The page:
Sep 7, 2009
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BANDWIDTH is the range of frequencies that a meter can measure to the specified accuracy limits. Period. It doesn't matter why, it just says that's the limit. If the meter reading is jumping all over the map and reading gibberish, pretty obvious that signal frequency is outside of the usable bandwidth.

17. ### The Electrician AAC Fanatic!

Oct 9, 2007
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You're using the word "bandwidth" to mean something other than its commonly understood meaning.

What you're talking about is operational frequency range, a different concept than bandwidth.

Last edited: Feb 1, 2013
18. ### The Electrician AAC Fanatic!

Oct 9, 2007
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This is incorrect.

http://en.wikipedia.org/wiki/Root_mean_square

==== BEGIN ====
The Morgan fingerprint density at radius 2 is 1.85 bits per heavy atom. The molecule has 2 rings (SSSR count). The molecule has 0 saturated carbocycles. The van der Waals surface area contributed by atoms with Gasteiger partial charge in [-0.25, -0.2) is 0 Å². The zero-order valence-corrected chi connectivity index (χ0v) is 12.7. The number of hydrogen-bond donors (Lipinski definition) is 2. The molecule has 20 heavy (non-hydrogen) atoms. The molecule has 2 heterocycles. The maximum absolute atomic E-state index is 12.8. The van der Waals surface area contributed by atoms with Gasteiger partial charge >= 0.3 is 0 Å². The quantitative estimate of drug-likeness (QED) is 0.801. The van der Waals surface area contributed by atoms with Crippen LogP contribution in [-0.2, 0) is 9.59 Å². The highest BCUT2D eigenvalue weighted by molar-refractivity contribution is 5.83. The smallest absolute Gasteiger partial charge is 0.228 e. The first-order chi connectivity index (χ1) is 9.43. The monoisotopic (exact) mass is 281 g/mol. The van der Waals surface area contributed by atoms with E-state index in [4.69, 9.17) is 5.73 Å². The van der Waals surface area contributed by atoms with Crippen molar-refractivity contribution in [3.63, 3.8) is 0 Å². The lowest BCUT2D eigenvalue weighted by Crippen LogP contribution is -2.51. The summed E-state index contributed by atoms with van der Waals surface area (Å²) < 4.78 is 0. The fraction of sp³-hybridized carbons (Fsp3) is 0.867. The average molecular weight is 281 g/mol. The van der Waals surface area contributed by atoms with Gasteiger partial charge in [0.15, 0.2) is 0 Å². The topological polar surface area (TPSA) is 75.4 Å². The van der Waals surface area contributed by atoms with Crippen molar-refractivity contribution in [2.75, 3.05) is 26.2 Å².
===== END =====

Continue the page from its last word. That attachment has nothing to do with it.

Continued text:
The RMS value of a waveform such as the OP's is equal to the square root of the duty cycle times the peak voltage.

The correct value is 2.5 volts. See the image in post #9.

The highlighted part should be "multiplied by a percentage equal to the square root of the ratio of on time/on+off time."

If you want the "equivalent power" of any waveform, sine or square or anything else, the RMS value is what must be calculated, or measured.

19. ### timescope Member

Dec 14, 2011
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So we have two answers to the op's question. Let's vote, toss a coin or derive a new formula to obtain one answer.

Timescope

20. ### The Electrician AAC Fanatic!

Oct 9, 2007
2,300
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The available evidence is: